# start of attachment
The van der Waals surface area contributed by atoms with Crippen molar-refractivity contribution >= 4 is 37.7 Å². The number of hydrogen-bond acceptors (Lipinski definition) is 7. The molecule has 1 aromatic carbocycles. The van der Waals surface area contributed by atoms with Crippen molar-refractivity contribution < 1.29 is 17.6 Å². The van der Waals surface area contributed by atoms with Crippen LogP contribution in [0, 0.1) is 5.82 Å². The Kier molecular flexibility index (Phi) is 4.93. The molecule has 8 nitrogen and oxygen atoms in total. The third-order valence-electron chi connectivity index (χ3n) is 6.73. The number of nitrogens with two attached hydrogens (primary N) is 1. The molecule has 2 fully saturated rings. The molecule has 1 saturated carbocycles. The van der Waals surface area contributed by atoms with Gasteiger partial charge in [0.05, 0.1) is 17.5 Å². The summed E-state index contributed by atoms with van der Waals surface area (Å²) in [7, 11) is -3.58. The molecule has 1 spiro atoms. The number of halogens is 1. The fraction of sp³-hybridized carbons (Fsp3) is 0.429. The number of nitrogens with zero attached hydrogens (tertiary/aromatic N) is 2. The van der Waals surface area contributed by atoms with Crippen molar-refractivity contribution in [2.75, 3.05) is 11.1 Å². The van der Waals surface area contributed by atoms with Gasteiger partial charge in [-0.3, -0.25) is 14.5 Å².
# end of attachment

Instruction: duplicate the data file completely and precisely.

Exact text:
The van der Waals surface area contributed by atoms with Crippen molar-refractivity contribution >= 4 is 37.7 Å². The number of hydrogen-bond acceptors (Lipinski definition) is 7. The molecule has 1 aromatic carbocycles. The van der Waals surface area contributed by atoms with Crippen molar-refractivity contribution < 1.29 is 17.6 Å². The van der Waals surface area contributed by atoms with Crippen LogP contribution in [0, 0.1) is 5.82 Å². The Kier molecular flexibility index (Phi) is 4.93. The molecule has 8 nitrogen and oxygen atoms in total. The third-order valence-electron chi connectivity index (χ3n) is 6.73. The number of nitrogens with two attached hydrogens (primary N) is 1. The molecule has 2 fully saturated rings. The molecule has 1 saturated carbocycles. The van der Waals surface area contributed by atoms with Gasteiger partial charge in [0.05, 0.1) is 17.5 Å². The summed E-state index contributed by atoms with van der Waals surface area (Å²) in [7, 11) is -3.58. The molecule has 1 spiro atoms. The number of halogens is 1. The fraction of sp³-hybridized carbons (Fsp3) is 0.429. The number of nitrogens with zero attached hydrogens (tertiary/aromatic N) is 2. The van der Waals surface area contributed by atoms with Crippen molar-refractivity contribution in [2.75, 3.05) is 11.1 Å². The van der Waals surface area contributed by atoms with Gasteiger partial charge in [-0.3, -0.25) is 14.5 Å².